The secret behind the phone-charging mug is a layer of peltier tiles that use the temperature differences between their two sides to generate electricity.
— aroma espresso bar (@aromaespresso) January 4, 2016
Ann Makosinski’s resume already includes first prize in her age group at the 2013 Google Science Fair, two Tonight Show appearances, and a mug that uses heat energy to charge your phone. And now, Popular Science has named her their young inventor of the year.
Of all her accomplishments “eDrink” is likely the University of British Columbia student’s biggest claim to fame. The secret behind the phone-charging mug is a layer of peltier tiles that use the temperature differences between their two sides to generate electricity. Users can harness this energy by plugging their phones into the USB port on the bottom of the cup and sip their coffee as it charges. eDrink produces enough electricity to charge a phone for 30 minutes at a time.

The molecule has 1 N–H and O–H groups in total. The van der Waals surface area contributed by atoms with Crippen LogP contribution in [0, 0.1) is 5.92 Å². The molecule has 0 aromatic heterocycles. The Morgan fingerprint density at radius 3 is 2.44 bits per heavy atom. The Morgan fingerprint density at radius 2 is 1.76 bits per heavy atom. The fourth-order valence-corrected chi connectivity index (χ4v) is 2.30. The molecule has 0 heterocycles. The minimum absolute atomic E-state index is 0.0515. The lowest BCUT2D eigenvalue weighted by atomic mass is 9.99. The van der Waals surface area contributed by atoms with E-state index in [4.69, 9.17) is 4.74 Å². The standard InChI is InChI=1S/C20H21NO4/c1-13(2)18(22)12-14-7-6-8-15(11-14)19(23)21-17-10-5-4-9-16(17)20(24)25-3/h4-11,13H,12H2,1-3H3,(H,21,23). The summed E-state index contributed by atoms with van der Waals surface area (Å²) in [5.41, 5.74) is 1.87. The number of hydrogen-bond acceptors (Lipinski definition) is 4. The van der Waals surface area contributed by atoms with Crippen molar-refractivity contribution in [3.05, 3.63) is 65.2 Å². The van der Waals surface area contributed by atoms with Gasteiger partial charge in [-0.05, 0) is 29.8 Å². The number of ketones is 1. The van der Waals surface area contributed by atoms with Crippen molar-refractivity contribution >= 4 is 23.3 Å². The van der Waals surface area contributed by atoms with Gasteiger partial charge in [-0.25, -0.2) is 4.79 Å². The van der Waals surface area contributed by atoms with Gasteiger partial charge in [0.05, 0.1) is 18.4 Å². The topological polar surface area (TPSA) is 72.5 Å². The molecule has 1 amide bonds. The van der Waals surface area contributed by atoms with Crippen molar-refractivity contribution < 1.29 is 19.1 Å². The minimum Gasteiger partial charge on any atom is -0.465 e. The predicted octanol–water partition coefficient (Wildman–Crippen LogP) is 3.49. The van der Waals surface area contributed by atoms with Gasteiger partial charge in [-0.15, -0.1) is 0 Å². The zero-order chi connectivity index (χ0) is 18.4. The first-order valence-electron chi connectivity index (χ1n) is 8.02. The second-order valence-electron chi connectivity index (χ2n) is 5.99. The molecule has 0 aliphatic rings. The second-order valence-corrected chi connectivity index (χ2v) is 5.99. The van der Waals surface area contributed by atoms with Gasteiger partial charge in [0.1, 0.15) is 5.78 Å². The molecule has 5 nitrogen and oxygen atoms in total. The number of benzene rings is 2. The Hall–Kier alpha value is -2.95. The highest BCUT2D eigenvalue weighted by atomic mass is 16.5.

Makosinski was inspired to invent the high-tech mug after noticing her friends were always low on phone power. She also noticed that their coffee was taking too long to cool down, so she decided to solve both problems with one innovative solution.
Figuring out how to harness electricity from heat wasn’t too much of a stretch for Makosinski. She already had experience working with peltier tiles to create a heat-powered flashlight, which runs on the body heat released from your hand as you hold it. That invention earned her a $25,000 scholarship in 2013, while her new gadget won her a $50,000 Quest Climate Change Grant from Shell this past December.
As for what’s next on the horizon, the 18-year-old has said she’d like to get both her mug and flashlight into stores (especially those in developing countries) sometime this year. In the meantime, she also has classwork on her plate.